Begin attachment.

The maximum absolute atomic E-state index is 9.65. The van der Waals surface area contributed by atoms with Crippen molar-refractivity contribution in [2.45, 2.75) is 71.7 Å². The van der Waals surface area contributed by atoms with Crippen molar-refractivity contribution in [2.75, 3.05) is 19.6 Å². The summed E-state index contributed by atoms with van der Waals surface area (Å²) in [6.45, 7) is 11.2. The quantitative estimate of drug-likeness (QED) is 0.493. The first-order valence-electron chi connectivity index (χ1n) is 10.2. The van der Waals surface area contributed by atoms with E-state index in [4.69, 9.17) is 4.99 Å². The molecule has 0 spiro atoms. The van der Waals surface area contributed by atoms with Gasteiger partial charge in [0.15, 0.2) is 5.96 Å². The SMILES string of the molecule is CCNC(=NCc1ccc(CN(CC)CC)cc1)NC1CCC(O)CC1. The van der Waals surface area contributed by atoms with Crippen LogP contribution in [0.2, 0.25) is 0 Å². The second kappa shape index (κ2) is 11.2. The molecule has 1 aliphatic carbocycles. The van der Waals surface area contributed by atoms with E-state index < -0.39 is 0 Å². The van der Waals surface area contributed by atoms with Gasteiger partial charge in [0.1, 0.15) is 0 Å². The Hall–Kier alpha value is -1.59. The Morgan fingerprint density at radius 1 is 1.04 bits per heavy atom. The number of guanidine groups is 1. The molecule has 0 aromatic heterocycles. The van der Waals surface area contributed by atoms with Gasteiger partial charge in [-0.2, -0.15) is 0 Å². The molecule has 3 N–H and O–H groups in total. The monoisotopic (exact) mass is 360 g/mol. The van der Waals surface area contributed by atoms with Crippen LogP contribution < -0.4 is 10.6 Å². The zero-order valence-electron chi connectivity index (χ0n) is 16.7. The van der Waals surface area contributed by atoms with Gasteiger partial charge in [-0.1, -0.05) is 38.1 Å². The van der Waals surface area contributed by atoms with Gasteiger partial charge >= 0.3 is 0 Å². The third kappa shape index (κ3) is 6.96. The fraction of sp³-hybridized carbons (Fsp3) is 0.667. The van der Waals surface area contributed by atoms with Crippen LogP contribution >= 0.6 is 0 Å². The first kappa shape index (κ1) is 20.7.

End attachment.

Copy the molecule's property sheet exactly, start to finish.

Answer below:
The maximum absolute atomic E-state index is 9.65. The van der Waals surface area contributed by atoms with Crippen molar-refractivity contribution in [2.45, 2.75) is 71.7 Å². The van der Waals surface area contributed by atoms with Crippen molar-refractivity contribution in [2.75, 3.05) is 19.6 Å². The summed E-state index contributed by atoms with van der Waals surface area (Å²) in [6.45, 7) is 11.2. The quantitative estimate of drug-likeness (QED) is 0.493. The first-order valence-electron chi connectivity index (χ1n) is 10.2. The van der Waals surface area contributed by atoms with E-state index in [4.69, 9.17) is 4.99 Å². The molecule has 0 spiro atoms. The van der Waals surface area contributed by atoms with Gasteiger partial charge in [0.15, 0.2) is 5.96 Å². The SMILES string of the molecule is CCNC(=NCc1ccc(CN(CC)CC)cc1)NC1CCC(O)CC1. The van der Waals surface area contributed by atoms with Crippen LogP contribution in [0.2, 0.25) is 0 Å². The second kappa shape index (κ2) is 11.2. The molecule has 1 aliphatic carbocycles. The van der Waals surface area contributed by atoms with E-state index < -0.39 is 0 Å². The van der Waals surface area contributed by atoms with Gasteiger partial charge in [0.1, 0.15) is 0 Å². The Hall–Kier alpha value is -1.59. The Morgan fingerprint density at radius 1 is 1.04 bits per heavy atom. The number of guanidine groups is 1. The molecule has 0 aromatic heterocycles. The van der Waals surface area contributed by atoms with Gasteiger partial charge in [-0.2, -0.15) is 0 Å². The molecule has 3 N–H and O–H groups in total. The monoisotopic (exact) mass is 360 g/mol. The van der Waals surface area contributed by atoms with Crippen LogP contribution < -0.4 is 10.6 Å². The zero-order valence-electron chi connectivity index (χ0n) is 16.7. The van der Waals surface area contributed by atoms with Gasteiger partial charge in [-0.1, -0.05) is 38.1 Å². The van der Waals surface area contributed by atoms with Gasteiger partial charge >= 0.3 is 0 Å². The third kappa shape index (κ3) is 6.96. The fraction of sp³-hybridized carbons (Fsp3) is 0.667. The van der Waals surface area contributed by atoms with Crippen LogP contribution >= 0.6 is 0 Å². The first kappa shape index (κ1) is 20.7.